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once our brethren, that are perhaps still our friends, from the awful sentence, which the gospel denounces against all that reject it, without any exception? As to the wretches, that add insult and derision to their infidelity, I tremble to think of that load of guilt, which they are bringing on themselves, and how near they approach to the unpardonable sin, if they have not committed it. For the rest, who behave in a more modest manner, it will, no doubt, be a very difficult task to convince them; and so much the rather, as some of them, by too easy a transition have renounced many of the most important principles of natural religion, nay, I might add, even the whole of it, together with the christian revelation. But the influences of divine grace are almighty; let us recommend them to these, and omit no other proper method, either of recovering those who are already seduced, or at least of securing those who are not yet infected, but may be as most of the youth are, especially in the most populous places, in imminent danger of the contagion. To this end let me add,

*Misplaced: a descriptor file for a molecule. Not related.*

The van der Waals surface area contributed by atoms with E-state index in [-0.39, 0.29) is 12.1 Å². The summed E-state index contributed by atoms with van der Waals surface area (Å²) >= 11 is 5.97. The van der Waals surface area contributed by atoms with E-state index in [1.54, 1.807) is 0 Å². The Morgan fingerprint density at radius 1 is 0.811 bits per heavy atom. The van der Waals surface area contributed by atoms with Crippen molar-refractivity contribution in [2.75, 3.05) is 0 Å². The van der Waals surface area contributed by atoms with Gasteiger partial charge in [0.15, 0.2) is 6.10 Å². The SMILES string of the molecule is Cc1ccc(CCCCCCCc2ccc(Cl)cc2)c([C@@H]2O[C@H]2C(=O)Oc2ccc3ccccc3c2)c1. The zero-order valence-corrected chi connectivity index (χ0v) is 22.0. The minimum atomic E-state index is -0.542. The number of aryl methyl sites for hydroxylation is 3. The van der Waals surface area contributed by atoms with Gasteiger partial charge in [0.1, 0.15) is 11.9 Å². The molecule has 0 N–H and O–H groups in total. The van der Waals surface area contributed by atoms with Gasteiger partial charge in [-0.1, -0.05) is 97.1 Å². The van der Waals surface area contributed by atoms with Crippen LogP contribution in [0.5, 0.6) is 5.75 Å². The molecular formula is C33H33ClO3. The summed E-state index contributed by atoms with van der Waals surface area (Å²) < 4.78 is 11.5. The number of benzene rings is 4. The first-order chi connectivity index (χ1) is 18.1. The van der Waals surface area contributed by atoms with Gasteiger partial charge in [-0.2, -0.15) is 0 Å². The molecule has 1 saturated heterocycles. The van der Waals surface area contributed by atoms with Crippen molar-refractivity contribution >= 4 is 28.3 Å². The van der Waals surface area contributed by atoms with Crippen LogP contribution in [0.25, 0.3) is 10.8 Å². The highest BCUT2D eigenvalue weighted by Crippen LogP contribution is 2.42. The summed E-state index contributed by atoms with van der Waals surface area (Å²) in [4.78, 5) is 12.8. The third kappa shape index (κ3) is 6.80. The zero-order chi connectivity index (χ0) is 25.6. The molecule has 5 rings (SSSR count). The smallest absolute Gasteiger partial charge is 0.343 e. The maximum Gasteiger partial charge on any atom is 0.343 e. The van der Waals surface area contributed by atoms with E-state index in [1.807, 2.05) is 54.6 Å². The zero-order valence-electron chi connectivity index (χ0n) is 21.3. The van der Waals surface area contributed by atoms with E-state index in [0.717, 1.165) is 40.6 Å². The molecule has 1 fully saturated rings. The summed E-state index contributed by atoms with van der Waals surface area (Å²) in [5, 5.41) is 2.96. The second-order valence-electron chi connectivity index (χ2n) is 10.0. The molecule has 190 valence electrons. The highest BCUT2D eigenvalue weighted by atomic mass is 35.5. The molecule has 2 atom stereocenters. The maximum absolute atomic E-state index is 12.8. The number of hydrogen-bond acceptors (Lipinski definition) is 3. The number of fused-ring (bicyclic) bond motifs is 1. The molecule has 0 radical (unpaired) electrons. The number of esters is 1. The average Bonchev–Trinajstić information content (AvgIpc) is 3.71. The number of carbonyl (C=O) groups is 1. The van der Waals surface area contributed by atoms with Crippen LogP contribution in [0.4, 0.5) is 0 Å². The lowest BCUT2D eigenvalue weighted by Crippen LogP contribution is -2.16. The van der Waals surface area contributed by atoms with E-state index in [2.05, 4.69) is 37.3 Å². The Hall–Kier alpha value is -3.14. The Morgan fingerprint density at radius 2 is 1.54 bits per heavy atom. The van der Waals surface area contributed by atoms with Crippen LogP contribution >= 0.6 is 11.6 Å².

3. How reasonable is it, that christians should form a familiar acquaintance with the great evidences of our own cominon faith!

It is what we so apparently owe to the honour of God, to the interest of Christ, to the peace of our own souls, and the edification of others, that I hope, I need not urge it at large; especially considering what was said in the introduction to these discourses. In consequence of all, let it be your care to make the evidences of christianity the subject of your serious reflections, and of your frequent converse: Especially study your bibles, where there are such marks of truth and divinity to be found, that I believe, few that have familiarly known them, and have had a relish for them, were ever brought to make shipwreck of the faith as it is in Jesus. Above all, let it be your care to act on the rules, which are here laid down; and then, you will find your faith growing in a happy proportion, and will experience the truth of our Saviour's declaration, that If any man will resolutely and faithfully do his will, he shall know of the christian doctrine whether it be of God*. I verily believe, it is the purity of its precepts, which lies at the bottom of most men's opposition to it; or a natural pride of heart, which gives them an aversion to so humbling a scheme; or a fond affectation

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yourselves, as well as to compassionate the case of those, to whom it has never been offered, or by whom it is slighted. And this leads me to another reflection;

2. What reason have we to pity those, who reject this glorious gospel, even when they have opportunities of enquiring into its clearest evidences?